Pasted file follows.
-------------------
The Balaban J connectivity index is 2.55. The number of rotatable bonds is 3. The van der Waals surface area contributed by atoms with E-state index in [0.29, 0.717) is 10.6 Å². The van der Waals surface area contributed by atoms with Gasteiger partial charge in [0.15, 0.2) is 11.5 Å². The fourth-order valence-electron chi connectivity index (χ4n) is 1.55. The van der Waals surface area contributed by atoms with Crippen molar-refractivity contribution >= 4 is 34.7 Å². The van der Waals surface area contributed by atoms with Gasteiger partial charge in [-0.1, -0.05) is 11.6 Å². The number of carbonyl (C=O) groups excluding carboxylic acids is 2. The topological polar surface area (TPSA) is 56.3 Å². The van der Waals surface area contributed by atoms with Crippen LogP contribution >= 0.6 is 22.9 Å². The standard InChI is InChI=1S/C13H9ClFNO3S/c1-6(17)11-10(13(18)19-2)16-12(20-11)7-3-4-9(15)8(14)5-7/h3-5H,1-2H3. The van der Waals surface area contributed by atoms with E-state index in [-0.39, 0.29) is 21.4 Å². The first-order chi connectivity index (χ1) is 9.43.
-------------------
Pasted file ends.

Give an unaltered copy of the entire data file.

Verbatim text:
The Balaban J connectivity index is 2.55. The number of rotatable bonds is 3. The van der Waals surface area contributed by atoms with E-state index in [0.29, 0.717) is 10.6 Å². The van der Waals surface area contributed by atoms with Gasteiger partial charge in [0.15, 0.2) is 11.5 Å². The fourth-order valence-electron chi connectivity index (χ4n) is 1.55. The van der Waals surface area contributed by atoms with Crippen molar-refractivity contribution >= 4 is 34.7 Å². The van der Waals surface area contributed by atoms with Gasteiger partial charge in [-0.1, -0.05) is 11.6 Å². The number of carbonyl (C=O) groups excluding carboxylic acids is 2. The topological polar surface area (TPSA) is 56.3 Å². The van der Waals surface area contributed by atoms with Crippen LogP contribution >= 0.6 is 22.9 Å². The standard InChI is InChI=1S/C13H9ClFNO3S/c1-6(17)11-10(13(18)19-2)16-12(20-11)7-3-4-9(15)8(14)5-7/h3-5H,1-2H3. The van der Waals surface area contributed by atoms with E-state index in [-0.39, 0.29) is 21.4 Å². The first-order chi connectivity index (χ1) is 9.43.